With the End of the Financial Year (EOFY) just weeks away, it is time for property investors to ensure they obtain the optimum professional advice to secure maximum depreciation benefits.

Depreciation is one of the best tax breaks available to property investors, but a depreciation schedule is required in order to claim it.  The Australian Taxation Office (ATO) legislation states that only the owners of income producing properties are entitled to claim depreciation. Home owners also may be entitled to claim a percentage of depreciation for a part of a household being rented out. Examples include separately rented granny flat, a room let out for student accommodation, or a section of the household such as the downstairs area let out for additional income while the owners still live upstairs.

Expenses for which you CAN claim a tax deduction immediately:
•    Interest paid as part of the loan repayment;
•    Cost of advertising for tenants;
•    Lease document expenses (e.g. preparation, registration and stamp duty) and legal expenses (excluding acquisition costs and borrowing costs);
•    Repairs and maintenance and travel expenses (to collect rent, to inspect property or to maintain property);
•    Body corporate fees and charges (for administration and maintenance but not for capital expenditure);
•    Council rates, insurance (buildings, contents, public liability), water charges;
•    Borrowing expenses of $100 or less (over time if more than $100); and
•    Depreciating assets costing $300 or less (over time if costs more than $300).

Expenses for which you CAN claim a tax deduction over time:
•    Borrowing expenses (e.g. loan establishment fees, title search fees, mortgage broker fees, stamp duty charged on mortgages) of more than $100 is spread over the lesser of 5 years or the term of the loan;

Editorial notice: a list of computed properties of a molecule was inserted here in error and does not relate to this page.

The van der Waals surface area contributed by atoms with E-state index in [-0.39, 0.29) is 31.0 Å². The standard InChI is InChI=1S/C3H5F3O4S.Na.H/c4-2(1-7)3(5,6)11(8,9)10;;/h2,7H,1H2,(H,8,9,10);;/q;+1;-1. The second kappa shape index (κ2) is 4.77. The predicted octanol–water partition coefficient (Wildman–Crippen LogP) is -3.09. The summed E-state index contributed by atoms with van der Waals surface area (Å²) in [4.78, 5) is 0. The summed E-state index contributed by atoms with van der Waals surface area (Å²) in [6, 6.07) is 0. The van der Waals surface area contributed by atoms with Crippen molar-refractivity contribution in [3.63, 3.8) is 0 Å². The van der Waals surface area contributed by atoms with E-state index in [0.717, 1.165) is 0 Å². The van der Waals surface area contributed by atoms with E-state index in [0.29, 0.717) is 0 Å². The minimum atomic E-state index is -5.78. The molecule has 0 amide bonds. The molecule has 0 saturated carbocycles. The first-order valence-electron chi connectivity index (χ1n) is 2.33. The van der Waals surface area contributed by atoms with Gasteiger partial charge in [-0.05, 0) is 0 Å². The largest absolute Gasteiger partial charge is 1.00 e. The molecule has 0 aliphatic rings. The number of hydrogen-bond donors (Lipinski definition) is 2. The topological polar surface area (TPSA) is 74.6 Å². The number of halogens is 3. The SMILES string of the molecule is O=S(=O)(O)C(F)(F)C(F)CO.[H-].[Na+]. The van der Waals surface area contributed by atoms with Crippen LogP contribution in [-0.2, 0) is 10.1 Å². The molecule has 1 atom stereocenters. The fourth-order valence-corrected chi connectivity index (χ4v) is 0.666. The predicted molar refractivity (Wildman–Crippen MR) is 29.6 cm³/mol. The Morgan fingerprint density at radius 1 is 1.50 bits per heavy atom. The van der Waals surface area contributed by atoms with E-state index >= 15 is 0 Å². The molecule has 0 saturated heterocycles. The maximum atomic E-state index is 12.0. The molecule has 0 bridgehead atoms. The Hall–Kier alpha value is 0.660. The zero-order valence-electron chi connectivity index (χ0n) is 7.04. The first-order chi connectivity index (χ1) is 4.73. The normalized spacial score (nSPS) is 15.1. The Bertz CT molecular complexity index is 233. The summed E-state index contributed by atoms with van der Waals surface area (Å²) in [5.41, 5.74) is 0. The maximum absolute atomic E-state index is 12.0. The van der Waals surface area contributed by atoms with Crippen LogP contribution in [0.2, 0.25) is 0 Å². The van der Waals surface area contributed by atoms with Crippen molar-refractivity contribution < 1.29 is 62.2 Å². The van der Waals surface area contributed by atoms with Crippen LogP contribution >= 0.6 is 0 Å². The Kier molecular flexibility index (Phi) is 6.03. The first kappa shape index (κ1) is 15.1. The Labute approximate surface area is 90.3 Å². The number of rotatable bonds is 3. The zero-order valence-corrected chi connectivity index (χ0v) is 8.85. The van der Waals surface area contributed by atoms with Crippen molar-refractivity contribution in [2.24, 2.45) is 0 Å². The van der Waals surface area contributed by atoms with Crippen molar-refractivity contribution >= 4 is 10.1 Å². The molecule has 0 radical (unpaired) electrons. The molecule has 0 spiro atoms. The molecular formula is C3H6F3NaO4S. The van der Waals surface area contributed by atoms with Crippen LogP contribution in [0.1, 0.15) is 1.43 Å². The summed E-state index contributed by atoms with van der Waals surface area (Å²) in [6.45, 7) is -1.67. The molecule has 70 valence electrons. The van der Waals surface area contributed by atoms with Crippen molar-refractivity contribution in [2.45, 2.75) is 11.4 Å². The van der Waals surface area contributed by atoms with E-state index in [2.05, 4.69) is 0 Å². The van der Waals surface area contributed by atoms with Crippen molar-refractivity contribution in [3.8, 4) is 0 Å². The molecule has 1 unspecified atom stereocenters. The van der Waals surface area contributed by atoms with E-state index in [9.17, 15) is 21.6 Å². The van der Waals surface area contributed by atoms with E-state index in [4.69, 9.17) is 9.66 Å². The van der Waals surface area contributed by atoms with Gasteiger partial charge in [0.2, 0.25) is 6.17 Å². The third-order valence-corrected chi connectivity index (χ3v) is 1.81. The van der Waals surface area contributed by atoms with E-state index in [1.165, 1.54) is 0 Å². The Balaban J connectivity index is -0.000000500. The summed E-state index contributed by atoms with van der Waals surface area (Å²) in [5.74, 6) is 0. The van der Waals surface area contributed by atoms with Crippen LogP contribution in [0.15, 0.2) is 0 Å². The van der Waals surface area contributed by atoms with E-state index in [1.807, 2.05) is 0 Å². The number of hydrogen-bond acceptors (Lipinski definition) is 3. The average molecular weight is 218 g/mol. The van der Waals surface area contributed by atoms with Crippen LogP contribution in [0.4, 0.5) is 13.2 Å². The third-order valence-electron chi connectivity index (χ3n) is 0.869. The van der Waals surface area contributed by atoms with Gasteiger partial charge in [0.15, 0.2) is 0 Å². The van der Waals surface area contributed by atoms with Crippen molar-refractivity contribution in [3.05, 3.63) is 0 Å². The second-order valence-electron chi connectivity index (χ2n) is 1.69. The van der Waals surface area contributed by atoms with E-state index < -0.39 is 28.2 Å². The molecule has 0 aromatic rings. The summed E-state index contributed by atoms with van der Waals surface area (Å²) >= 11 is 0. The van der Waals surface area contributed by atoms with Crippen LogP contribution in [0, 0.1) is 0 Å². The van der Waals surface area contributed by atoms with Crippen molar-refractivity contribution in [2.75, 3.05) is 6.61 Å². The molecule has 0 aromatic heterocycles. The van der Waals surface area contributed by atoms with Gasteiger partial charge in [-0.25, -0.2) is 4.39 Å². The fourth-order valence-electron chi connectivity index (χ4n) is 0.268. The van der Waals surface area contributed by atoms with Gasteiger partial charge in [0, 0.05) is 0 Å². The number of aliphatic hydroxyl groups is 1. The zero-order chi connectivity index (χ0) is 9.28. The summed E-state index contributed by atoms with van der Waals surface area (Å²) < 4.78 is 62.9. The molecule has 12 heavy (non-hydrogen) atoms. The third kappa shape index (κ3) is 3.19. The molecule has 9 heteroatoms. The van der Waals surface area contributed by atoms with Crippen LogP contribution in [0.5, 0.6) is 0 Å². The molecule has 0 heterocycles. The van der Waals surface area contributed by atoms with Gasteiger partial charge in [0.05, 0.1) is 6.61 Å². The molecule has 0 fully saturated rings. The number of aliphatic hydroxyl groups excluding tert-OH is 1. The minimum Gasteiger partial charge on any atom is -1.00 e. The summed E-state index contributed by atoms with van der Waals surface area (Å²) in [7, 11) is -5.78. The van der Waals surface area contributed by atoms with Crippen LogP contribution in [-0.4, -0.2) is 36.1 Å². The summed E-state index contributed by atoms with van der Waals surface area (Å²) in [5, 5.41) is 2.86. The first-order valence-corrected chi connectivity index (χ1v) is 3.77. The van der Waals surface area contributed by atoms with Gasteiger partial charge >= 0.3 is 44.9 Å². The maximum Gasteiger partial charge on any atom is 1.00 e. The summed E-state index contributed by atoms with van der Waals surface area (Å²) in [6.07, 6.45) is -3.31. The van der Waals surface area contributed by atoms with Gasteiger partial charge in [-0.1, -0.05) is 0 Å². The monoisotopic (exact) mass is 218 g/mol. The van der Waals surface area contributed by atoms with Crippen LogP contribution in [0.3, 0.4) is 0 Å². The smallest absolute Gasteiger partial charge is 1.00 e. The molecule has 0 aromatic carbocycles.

•    Amounts for the decline in the value of depreciating assets over their effective life (if costs more than $300); and
•    Capital works deductions whereby the cost of investment properties can basically be depreciated over either 25 years (4%) or 40 years (2.5%).

Expenses for which you CANNOT claim a tax deduction:
•    Acquisition and disposal costs of the property (because they are capital in nature);
•    Expenses not incurred by you (e.g. water or electricity charges the tenants have paid); and
•    Expenses not related to the rental of a property (e.g. private expenses incurred by you when you use your holiday home during the time it is not rented out).

To arrange advice on tax depreciation for your investment property contact Lloyd Carey of Lloyd Carey Consultants on
0417 763 328 or lloyd@lloydcarey.com

In other news, first home buyers have been looked after in Queensland’s 2016-17 Budget announced this week.

The Queensland Government’s First Home Owners’ Grant would increase from $15,000 to $20,000 for newly constructed homes valued at less than $750,000.  The $5,000 increase in grant will apply from 1 July 2016 for 12 months. “This is a great time to build in Queensland with affordable housing on offer and the Palaszczuk Government’s First Home Owners Grant will make it even easier to enter the property market,” the treasurer said.

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